Happy Fourth of July to our American friends and all who celebrate!
To mark this occasion, today’s weekend brunch is dedicated to all things red, white and blue. Perhaps the heading is somewhat misleading, as corundum is usually red (ruby), grey (rather than white, sapphire) and of course the famous rich-blue high grade sapphire of Sri Lanka, Burma (Myanmar) and India. The variation of colour lends itself to iron and titanium impurities.

Photograph of the Star of Bombay sapphire. Smithsonian Institute.  Photo (c) Chip Clark
Photograph of the Star of Bombay sapphire. Smithsonian Institute.
Photo (c) Chip Clark.

The most valuable sapphire is clear and deep blue, and the thicker/closer the rutile (mineral) needles are inside, the more the chatoyancy of the star is highlighted. The Lapidary (“Cutter”) cuts the gems en cabochon, to take advantage of and display the best asterism. Due to its hardness (nine) corundum can be fashioned into everyday pieces of jewellery. Ideally it is worth purchasing loose stones for rings or ready-made rings, as the star stands out in a beautiful visible display beneath direct light.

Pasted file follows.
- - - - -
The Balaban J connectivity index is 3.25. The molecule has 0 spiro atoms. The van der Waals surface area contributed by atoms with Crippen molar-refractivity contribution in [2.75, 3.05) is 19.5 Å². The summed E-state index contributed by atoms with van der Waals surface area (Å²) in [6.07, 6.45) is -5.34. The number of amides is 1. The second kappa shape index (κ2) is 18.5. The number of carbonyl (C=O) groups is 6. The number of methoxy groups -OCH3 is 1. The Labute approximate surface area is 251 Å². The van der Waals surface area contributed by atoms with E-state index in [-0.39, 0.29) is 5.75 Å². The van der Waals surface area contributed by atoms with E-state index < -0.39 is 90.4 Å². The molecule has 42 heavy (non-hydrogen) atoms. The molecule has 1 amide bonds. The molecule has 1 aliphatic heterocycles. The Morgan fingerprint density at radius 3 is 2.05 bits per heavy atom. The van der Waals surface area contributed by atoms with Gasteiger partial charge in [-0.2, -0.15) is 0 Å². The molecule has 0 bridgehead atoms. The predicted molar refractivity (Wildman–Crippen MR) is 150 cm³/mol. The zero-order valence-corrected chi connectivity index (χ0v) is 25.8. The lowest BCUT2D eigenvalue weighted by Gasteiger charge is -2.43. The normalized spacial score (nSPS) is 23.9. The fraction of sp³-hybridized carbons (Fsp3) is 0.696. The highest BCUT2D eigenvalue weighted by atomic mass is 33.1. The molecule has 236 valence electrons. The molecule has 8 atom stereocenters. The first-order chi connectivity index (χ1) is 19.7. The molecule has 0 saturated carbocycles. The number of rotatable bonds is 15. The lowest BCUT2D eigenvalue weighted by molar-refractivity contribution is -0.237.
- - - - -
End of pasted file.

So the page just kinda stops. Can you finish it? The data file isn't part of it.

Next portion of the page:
Thailand is to corundum what Silicon Valley is to the Tech World. Hundreds of cutting hubs in Thailand produce the best effect (asterism) in corundum. Overall, we’d recommend Sri Lanks for large loose stones (even better if you can get to the mine source), and Thailand for finely cut craftsmanship.

Harlow 85ct star sapphire
Harlow and an 85 carat star sapphire

If you’re in The Hamptons for the weekend (hurrah for making it through traffic on Thursday), perhaps indulging in much needed relaxation, or your annual family get together – whatever you do have a fabulous weekend!